El.pub Analytic Issue Number 7
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Contents: Introduction | Types of convergence | Convergence in practice | Problems | Entertainment and media 2001 - 2005 | Conclusions
Convergence has been discussed as a technical driver, in fact it has taken the form of a market development. One could ask whether the publishing industry still exists. The idea that digital content will lead to a homogenisation of culture with no distinction between books, films, TV and music has been discussed since the middle '90s. Much of the discussion has centred on the expected results of the digitisation of different types of content and the subsequent distribution in digital format.
A number of different aspects of convergence can be identified. The ability to create content on a computer as though it were in a traditional medium both in the sense of production and performance is technical convergence. Artists can create and print images as though they were painting, engraving or drawing with traditional tools. Film makers can create actors and scenes in the computer and transfer them to cinema screens as though they were filmed performances of live actors. Composers can create musical scores and generate an audio output as though they had employed and recorded live musicians. Although this methodology is generally neither sufficiently cost effective nor of sufficient quality to replace traditional methods it is moving in that direction.
Economic convergence concerns the new business models and economics of production and distribution that are changing the composition of companies that have traditionally produced content. In the past companies have tended to specialise in a particular medium, basing their competitive edge on mastery of relevant technology and distribution and support to the creators in that medium. Technological convergence is changing that rationale and, it is the thesis of this article, has already changed the information / entertainment industry significantly.
Platform convergence is the idea that a ubiquitous device will replace the cinema, TV, print, PCs, audio systems, and all the other means we have for viewing and listening to content. Recently this idea has been reversed and the concept of lots of devices differentiated by colour, 'skin' and mobility has been suggested. At present there is little evidence that technology can produce a single device meeting the usability needs of everyone either now or in the foreseeable future. Nor is there any evidence that consumers are keen to buy a mass of devices that all do essentially the same thing. The TV and the PC in various forms are likely to live alongside books, CDs, newspapers and magazines for some time.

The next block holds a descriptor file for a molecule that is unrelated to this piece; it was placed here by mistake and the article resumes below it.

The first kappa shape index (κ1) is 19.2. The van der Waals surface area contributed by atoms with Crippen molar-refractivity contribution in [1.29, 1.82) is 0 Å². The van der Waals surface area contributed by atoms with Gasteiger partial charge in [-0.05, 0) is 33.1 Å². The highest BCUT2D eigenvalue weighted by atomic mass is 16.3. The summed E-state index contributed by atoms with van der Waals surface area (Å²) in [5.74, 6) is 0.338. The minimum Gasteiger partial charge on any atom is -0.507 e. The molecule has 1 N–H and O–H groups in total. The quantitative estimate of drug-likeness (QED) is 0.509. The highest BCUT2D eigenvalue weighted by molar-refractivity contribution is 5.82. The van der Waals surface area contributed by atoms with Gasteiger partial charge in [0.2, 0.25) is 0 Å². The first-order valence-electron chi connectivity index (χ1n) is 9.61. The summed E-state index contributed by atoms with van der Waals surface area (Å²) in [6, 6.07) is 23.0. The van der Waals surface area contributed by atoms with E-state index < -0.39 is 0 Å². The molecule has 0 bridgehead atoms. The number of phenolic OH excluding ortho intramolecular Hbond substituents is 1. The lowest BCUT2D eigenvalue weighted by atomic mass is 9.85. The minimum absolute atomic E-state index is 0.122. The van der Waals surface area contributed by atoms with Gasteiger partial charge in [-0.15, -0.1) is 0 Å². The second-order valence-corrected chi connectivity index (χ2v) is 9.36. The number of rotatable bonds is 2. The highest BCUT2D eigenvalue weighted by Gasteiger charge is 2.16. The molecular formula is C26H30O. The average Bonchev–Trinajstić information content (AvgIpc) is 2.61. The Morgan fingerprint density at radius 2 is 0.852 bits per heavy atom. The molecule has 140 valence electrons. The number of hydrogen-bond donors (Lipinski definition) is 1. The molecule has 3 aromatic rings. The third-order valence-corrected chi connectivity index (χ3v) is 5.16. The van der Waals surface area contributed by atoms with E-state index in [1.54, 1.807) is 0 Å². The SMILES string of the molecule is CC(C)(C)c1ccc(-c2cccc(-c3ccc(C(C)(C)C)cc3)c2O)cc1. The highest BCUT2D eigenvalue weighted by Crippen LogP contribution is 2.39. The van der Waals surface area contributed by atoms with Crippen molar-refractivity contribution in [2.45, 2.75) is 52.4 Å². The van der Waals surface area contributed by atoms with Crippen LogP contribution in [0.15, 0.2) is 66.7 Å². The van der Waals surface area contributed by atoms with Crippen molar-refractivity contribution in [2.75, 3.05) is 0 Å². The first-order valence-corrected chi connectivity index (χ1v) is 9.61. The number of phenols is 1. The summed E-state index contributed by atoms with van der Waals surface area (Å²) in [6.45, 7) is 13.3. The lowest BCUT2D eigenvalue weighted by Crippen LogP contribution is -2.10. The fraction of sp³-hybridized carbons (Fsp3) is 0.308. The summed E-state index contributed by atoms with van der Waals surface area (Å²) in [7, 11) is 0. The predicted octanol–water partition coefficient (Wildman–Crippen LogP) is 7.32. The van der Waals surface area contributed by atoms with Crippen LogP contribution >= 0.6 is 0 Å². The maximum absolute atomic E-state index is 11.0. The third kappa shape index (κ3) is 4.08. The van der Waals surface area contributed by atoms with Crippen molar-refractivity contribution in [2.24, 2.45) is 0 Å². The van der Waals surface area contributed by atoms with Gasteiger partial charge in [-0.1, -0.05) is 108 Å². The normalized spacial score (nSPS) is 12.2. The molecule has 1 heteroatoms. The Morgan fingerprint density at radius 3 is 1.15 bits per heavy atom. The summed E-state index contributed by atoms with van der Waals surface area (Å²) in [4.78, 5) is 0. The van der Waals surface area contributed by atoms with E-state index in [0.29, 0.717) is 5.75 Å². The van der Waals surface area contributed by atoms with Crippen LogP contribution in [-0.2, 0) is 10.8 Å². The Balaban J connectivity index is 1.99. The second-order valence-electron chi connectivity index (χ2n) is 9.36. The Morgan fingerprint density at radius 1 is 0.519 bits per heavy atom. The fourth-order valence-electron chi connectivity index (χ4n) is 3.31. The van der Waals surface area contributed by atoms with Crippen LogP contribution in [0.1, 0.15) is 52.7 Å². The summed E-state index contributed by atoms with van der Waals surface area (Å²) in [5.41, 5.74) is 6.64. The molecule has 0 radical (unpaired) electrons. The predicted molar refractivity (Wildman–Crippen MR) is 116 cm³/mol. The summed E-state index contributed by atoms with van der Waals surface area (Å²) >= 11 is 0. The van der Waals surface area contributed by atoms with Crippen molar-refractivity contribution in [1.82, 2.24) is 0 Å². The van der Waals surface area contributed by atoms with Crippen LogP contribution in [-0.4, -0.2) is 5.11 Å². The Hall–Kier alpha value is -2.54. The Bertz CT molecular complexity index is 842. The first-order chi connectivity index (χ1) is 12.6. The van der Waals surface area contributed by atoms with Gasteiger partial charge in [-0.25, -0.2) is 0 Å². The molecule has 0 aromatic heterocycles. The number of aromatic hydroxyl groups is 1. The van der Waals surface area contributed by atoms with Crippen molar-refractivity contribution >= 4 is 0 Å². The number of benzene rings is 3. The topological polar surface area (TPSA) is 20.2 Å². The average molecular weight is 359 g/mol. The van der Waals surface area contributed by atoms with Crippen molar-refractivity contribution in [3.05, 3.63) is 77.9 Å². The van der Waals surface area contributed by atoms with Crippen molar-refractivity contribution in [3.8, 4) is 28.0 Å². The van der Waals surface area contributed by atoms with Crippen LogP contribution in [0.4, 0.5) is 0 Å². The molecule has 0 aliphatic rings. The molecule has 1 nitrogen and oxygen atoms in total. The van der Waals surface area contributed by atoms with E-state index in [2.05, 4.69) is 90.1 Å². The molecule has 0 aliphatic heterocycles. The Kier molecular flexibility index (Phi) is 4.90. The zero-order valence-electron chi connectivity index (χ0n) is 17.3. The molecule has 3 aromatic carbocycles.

Various other types of convergence have been suggested, notably convergence of culture between different societies in the world and a view that technological convergence can make the transfer of content between media an automated process. As to the first, it is clear that in historical terms different cultures impact on each other at different times and create fashions for particular types of entertainment, but it is just as clear that new cultural movements can occur at different places in a spontaneous manner without homogenisation. The development of German expressionist cinema in the 1920s and 1930s and the French 'nouvelle vague' film makers of the 1950s and 1960s certainly weren't imported from Hollywood.
Transferring content between media is not new. Books have been transferred to the stage, opera and cinema without any need for digitisation. However, the transfer requires a great deal of new artistic endeavour to be successful and there is little evidence that the content creators can easily shift from creation in one media to another. Certainly few content creators in the technical or financial sectors are also active in entertainment, and there is little overlap between visual artists, composers and wordsmiths.
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